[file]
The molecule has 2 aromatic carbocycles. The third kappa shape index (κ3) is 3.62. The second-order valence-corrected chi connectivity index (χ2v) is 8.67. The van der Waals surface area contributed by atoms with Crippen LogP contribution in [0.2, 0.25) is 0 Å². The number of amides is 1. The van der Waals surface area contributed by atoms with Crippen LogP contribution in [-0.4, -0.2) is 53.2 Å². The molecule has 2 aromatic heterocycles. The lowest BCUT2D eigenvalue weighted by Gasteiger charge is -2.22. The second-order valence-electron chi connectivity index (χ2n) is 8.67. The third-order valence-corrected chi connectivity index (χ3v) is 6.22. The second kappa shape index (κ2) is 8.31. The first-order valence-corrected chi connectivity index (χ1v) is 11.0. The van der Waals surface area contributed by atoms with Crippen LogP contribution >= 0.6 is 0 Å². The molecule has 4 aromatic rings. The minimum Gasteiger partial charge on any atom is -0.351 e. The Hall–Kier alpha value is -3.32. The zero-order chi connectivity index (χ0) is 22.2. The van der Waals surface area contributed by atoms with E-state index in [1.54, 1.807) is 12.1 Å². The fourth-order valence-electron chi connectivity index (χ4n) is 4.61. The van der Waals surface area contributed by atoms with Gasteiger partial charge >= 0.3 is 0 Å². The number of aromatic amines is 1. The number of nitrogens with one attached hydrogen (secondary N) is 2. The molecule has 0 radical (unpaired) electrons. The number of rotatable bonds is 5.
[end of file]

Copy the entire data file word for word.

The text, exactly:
The molecule has 2 aromatic carbocycles. The third kappa shape index (κ3) is 3.62. The second-order valence-corrected chi connectivity index (χ2v) is 8.67. The van der Waals surface area contributed by atoms with Crippen LogP contribution in [0.2, 0.25) is 0 Å². The number of amides is 1. The van der Waals surface area contributed by atoms with Crippen LogP contribution in [-0.4, -0.2) is 53.2 Å². The molecule has 2 aromatic heterocycles. The lowest BCUT2D eigenvalue weighted by Gasteiger charge is -2.22. The second-order valence-electron chi connectivity index (χ2n) is 8.67. The third-order valence-corrected chi connectivity index (χ3v) is 6.22. The second kappa shape index (κ2) is 8.31. The first-order valence-corrected chi connectivity index (χ1v) is 11.0. The van der Waals surface area contributed by atoms with Crippen LogP contribution >= 0.6 is 0 Å². The molecule has 4 aromatic rings. The minimum Gasteiger partial charge on any atom is -0.351 e. The Hall–Kier alpha value is -3.32. The zero-order chi connectivity index (χ0) is 22.2. The van der Waals surface area contributed by atoms with E-state index in [1.54, 1.807) is 12.1 Å². The fourth-order valence-electron chi connectivity index (χ4n) is 4.61. The van der Waals surface area contributed by atoms with Gasteiger partial charge >= 0.3 is 0 Å². The number of aromatic amines is 1. The number of nitrogens with one attached hydrogen (secondary N) is 2. The molecule has 0 radical (unpaired) electrons. The number of rotatable bonds is 5.